10 December: Human Rights Day 2011
On 10 December we celebrate Human Rights Day to remember the creation, 63 years ago, of the Universal Declaration of Human Rights.
Message from Ms Irina Bokova, Director-General of UNESCO on the occasion of Human Rights Day, 10 December 2011
The year 2011 is a turning point in the defence and promotion of human rights. In the Arab world, millions of people took to the street in Tunisia, Egypt, Libya and elsewhere to assert their rights and demand change. Young activists and ordinary citizens did the same in Chile, Greece and cities such as Madrid, Jerusalem and New York, calling for more freedom and social equality.
Courageous men and women struggle daily for justice, freedom and dignity and against discrimination and the denial of their rights. They come up against all forms of violence and repression. They use new media to state their views and rally together, so no-one may claim to know naught of their struggle. This Day affords an opportunity to transmit their message and to give them support.
The Arab Spring movement has given us great hope. It is indeed our greatest hope for democratic progress since the fall of the Berlin Wall hope that must not be dashed. We know that such changes take time. Observance of human rights is a battle to be won each day. This is true of respect for the rights of women in particular. Their involvement in those acts of civil resistance has revealed their aspiration for greater autonomy. Their rights must not be trampled underfoot any more. They and all justice-loving citizens regard the Universal Declaration of Human Rights, adopted on 10 December 1948, as the roadmap for the years ahead.
The observance of human rights and the requirement that they be given effect require us to conduct a thorough examination of our conscience. Whenever human rights are on the retreat, in our cities’ streets and in the corridors of administrative bodies, the decline is universal. Whatever the circumstances or complexity of the challenges that we face, the observance of human rights is not negotiable. It rests on quality education that disseminates the values of tolerance and understanding. Freedom of expression is the cornerstone of this struggle.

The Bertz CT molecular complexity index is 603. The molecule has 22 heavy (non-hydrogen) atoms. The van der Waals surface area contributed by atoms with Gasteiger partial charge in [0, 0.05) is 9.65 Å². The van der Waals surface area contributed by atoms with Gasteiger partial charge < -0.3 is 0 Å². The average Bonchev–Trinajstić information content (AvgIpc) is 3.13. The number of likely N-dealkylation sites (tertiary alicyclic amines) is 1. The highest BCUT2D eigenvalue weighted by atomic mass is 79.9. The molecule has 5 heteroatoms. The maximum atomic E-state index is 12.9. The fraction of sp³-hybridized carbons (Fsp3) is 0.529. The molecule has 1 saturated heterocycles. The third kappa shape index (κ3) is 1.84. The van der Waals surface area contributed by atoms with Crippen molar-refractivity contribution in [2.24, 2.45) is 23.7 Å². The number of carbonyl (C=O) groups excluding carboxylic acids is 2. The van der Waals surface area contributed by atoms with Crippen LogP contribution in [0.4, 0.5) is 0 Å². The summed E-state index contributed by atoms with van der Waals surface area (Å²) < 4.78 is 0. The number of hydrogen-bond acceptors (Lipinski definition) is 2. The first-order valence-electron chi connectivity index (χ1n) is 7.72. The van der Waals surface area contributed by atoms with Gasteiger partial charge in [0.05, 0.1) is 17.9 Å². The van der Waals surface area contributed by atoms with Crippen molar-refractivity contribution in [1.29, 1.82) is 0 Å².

On 9 December 2011, the eve of Human Rights Day, UNESCO will award the UNESCO-Madanjeet Singh Prize to Mr Khaled Abu Awwad (Palestine) and Ms Anarkali Honaryar (Afghanistan), two outstanding human rights defenders. Mr Khaled Abu Awwad works to promote reconciliation among Palestinian and Israeli families that have lost close friends and relations to violence in the Middle East. Ms Anarkali Honaryar struggles to improve conditions for women and minority groups in Afghanistan.
Human rights are vested in each person and bring us together, our differences notwithstanding. The aspiration to freedom and human dignity is universal, and no one may invoke cultural diversity in order to infringe them or limit their scope. This strong message, keynote of the UNESCO Universal Declaration on Cultural Diversity, the 10th anniversary of which is marked this year, is our guide now and for a long time yet.
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